Cars come with varying numbers of ignition coils and these are determined by the number of cylinders in the vehicle. Four-cylinder engines come with two coils, six-cylinder engines come with three coils and a V8 engine comes with four coils.

Regardless of these, however, there is only one primary negative and one primary positive terminal. These are the two components you want to check.

If you are not clear about all these, here is a video that proves helpful.

To test your ignition control module through the coils, you place your red lead on the positive terminal and ground the connection with the black lead. Your assistant powers up the engine and you wait for readings on your multimeter.

You repeat this process with your black multimeter lead by connecting it to your negative terminal, grounding the connection with your positive lead, and waiting for a reading when your assistant cranks up the engine.

If the multimeter does not produce any readings from the steps mentioned above, then your ignition control module is likely faulty.

  1. Checking Through The Ignition Control Module Wires

Inspecting your wires is one thing you want to do when you don’t see problems with your ignition coils.

To test for problems within your ICM wiring, you set your multimeter dial to ohms and pierce your ICM wires with the multimeter leads. Here, you want to check for continuity within your wiring system between your ICM and spark plug and determine whether it is the source of the problems.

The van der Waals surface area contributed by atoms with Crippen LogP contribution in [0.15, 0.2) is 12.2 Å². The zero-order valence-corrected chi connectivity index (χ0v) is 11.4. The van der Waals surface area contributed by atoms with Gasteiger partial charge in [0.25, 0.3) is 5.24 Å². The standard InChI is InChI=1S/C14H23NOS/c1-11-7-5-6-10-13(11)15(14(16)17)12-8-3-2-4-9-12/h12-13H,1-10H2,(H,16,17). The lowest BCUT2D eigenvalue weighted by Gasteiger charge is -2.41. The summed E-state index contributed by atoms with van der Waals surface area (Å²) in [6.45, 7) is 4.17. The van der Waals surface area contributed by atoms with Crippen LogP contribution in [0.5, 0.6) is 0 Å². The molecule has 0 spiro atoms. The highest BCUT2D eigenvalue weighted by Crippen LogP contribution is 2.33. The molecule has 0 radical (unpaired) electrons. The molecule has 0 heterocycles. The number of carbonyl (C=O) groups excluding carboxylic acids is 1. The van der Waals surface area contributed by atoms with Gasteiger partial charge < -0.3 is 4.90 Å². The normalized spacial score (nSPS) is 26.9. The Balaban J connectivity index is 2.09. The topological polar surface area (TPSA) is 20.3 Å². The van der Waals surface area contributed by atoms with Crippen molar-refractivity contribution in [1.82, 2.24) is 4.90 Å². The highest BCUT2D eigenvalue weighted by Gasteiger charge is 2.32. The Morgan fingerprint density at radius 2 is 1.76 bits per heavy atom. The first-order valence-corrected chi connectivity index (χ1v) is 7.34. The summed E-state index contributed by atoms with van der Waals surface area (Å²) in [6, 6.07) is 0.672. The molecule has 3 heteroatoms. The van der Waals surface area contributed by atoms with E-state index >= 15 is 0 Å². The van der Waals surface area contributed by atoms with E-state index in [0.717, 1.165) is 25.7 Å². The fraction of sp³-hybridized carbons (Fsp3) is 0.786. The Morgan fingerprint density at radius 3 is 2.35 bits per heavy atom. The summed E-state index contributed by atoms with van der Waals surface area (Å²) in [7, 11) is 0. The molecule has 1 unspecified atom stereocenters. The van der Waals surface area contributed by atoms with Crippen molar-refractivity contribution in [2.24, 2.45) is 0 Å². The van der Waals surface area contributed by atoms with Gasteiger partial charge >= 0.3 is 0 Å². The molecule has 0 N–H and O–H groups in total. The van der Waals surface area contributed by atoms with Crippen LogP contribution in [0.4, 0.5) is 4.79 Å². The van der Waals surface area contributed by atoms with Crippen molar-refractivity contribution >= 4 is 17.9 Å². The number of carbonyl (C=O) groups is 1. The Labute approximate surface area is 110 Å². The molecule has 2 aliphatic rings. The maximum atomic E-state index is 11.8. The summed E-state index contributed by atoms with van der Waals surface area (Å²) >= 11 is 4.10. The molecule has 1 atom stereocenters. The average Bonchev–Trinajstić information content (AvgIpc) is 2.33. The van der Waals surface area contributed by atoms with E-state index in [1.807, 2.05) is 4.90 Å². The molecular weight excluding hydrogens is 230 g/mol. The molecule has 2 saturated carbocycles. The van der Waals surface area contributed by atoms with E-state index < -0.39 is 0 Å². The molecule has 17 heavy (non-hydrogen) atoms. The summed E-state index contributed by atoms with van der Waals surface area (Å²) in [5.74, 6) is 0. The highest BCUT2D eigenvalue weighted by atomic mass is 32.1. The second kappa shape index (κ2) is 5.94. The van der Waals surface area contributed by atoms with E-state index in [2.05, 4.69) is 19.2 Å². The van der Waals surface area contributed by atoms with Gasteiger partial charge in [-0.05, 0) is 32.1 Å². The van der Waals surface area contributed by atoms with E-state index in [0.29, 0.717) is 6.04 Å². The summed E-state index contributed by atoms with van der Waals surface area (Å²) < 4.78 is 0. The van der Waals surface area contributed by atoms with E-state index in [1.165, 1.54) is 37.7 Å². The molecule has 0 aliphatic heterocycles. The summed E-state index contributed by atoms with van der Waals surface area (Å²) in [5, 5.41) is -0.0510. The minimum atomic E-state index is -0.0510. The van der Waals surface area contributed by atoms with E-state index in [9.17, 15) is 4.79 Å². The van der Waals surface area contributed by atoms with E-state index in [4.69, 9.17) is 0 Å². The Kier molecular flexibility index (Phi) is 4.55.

While doing this, you don’t have to start the engine. You just turn the ignition key to the “on” position and use your multimeter leads to inspect each wire for continuity.

If your multimeter produces no reading, then your wiring is bad and it needs to be changed. This is an easier issue to fix than diving into the ICM itself.

Inspecting Spark Plugs

Using a 12-volt test light, check for current within your spark plug. To do this, you place your test light on the spark plug terminal and see if the light flickers when your assistant cranks up the engine.

If the light flickers, your spark plug is good. In case it doesn’t, then the plug needs to be changed or you need to engage in further checks.

Fixing The Ignition Control Module

Repairing an ICM is easy where the faults have been found in the spark plugs or wiring system. If the problem comes from the coils, then there may be a need to change the whole ignition control module. 

A professional mechanic is best for this and you can expect costs between $290 and $400.

car and ignition control module

Frequently Asked Questions

How do I know if my ignition control module is bad?

The symptoms of a bad ignition control module include overheating, acceleration problems, engine light illuminating, engine stalling, engine misfiring, and difficulty starting the car. 

How do you test an ignition control module?

To test an ignition control module, you use the multimeter negative and positive leads to check for ohm readings from the ignition coils. You turn the ignition key on and look for a reading between 0.2 and 2 ohms.

How do you test a spark ignition module?

To test the spark plugs in your ignition control module, you need a 12-volt test light. You place this test light on your spark plug terminals and see if the light comes on when the engine is cranked up.

How many ohms should an ignition control module have?

An ignition control module is expected to read between 0.2 ohms to 2 ohms. This is measured with the use of the red and black multimeter leads through the ignition coils.